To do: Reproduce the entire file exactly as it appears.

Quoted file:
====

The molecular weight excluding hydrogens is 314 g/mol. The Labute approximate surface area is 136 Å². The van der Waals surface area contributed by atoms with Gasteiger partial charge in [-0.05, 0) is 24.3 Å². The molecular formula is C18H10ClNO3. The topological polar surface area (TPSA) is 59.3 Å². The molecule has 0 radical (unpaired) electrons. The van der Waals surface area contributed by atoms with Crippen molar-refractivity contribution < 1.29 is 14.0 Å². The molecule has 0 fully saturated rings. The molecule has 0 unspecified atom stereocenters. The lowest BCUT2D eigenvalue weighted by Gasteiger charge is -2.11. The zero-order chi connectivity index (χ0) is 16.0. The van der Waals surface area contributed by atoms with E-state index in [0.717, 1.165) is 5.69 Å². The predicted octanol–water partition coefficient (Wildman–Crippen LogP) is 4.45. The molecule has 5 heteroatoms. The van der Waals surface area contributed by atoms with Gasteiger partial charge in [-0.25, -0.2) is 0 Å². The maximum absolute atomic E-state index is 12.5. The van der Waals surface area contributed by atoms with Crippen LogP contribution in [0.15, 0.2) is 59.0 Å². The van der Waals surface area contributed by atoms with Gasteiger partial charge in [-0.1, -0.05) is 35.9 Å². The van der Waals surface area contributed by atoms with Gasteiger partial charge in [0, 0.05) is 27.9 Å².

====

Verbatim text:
The molecular weight excluding hydrogens is 314 g/mol. The Labute approximate surface area is 136 Å². The van der Waals surface area contributed by atoms with Gasteiger partial charge in [-0.05, 0) is 24.3 Å². The molecular formula is C18H10ClNO3. The topological polar surface area (TPSA) is 59.3 Å². The molecule has 0 radical (unpaired) electrons. The van der Waals surface area contributed by atoms with Crippen molar-refractivity contribution < 1.29 is 14.0 Å². The molecule has 0 fully saturated rings. The molecule has 0 unspecified atom stereocenters. The lowest BCUT2D eigenvalue weighted by Gasteiger charge is -2.11. The zero-order chi connectivity index (χ0) is 16.0. The van der Waals surface area contributed by atoms with E-state index in [0.717, 1.165) is 5.69 Å². The predicted octanol–water partition coefficient (Wildman–Crippen LogP) is 4.45. The molecule has 5 heteroatoms. The van der Waals surface area contributed by atoms with Gasteiger partial charge in [-0.25, -0.2) is 0 Å². The maximum absolute atomic E-state index is 12.5. The van der Waals surface area contributed by atoms with Crippen LogP contribution in [0.15, 0.2) is 59.0 Å². The van der Waals surface area contributed by atoms with Gasteiger partial charge in [-0.1, -0.05) is 35.9 Å². The van der Waals surface area contributed by atoms with Gasteiger partial charge in [0, 0.05) is 27.9 Å².